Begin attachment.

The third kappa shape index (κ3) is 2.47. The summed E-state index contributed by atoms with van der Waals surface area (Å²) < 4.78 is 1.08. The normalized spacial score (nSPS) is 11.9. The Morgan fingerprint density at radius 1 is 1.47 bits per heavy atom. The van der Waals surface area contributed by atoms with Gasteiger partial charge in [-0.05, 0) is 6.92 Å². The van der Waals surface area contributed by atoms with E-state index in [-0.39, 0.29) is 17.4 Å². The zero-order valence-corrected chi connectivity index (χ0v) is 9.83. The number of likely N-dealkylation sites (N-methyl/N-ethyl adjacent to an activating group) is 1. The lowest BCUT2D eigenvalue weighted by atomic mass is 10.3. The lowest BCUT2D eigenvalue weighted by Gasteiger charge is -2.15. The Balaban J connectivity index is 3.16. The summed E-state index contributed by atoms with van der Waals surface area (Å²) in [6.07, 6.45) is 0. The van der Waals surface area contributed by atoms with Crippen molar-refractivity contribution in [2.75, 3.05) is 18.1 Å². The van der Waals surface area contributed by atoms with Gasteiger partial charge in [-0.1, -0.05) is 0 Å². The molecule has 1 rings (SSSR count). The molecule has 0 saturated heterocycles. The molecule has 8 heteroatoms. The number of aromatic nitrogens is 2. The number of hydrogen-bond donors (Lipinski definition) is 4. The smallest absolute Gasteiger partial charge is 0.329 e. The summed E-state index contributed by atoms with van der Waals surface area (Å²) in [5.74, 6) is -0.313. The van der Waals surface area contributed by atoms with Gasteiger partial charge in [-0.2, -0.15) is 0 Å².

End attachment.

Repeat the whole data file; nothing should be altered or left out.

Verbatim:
The third kappa shape index (κ3) is 2.47. The summed E-state index contributed by atoms with van der Waals surface area (Å²) < 4.78 is 1.08. The normalized spacial score (nSPS) is 11.9. The Morgan fingerprint density at radius 1 is 1.47 bits per heavy atom. The van der Waals surface area contributed by atoms with Gasteiger partial charge in [-0.05, 0) is 6.92 Å². The van der Waals surface area contributed by atoms with E-state index in [-0.39, 0.29) is 17.4 Å². The zero-order valence-corrected chi connectivity index (χ0v) is 9.83. The number of likely N-dealkylation sites (N-methyl/N-ethyl adjacent to an activating group) is 1. The lowest BCUT2D eigenvalue weighted by atomic mass is 10.3. The lowest BCUT2D eigenvalue weighted by Gasteiger charge is -2.15. The Balaban J connectivity index is 3.16. The summed E-state index contributed by atoms with van der Waals surface area (Å²) in [6.07, 6.45) is 0. The van der Waals surface area contributed by atoms with Crippen molar-refractivity contribution in [2.75, 3.05) is 18.1 Å². The van der Waals surface area contributed by atoms with Gasteiger partial charge in [-0.1, -0.05) is 0 Å². The molecule has 1 rings (SSSR count). The molecule has 0 saturated heterocycles. The molecule has 8 heteroatoms. The number of aromatic nitrogens is 2. The number of hydrogen-bond donors (Lipinski definition) is 4. The smallest absolute Gasteiger partial charge is 0.329 e. The summed E-state index contributed by atoms with van der Waals surface area (Å²) in [5.74, 6) is -0.313. The van der Waals surface area contributed by atoms with Gasteiger partial charge in [-0.2, -0.15) is 0 Å².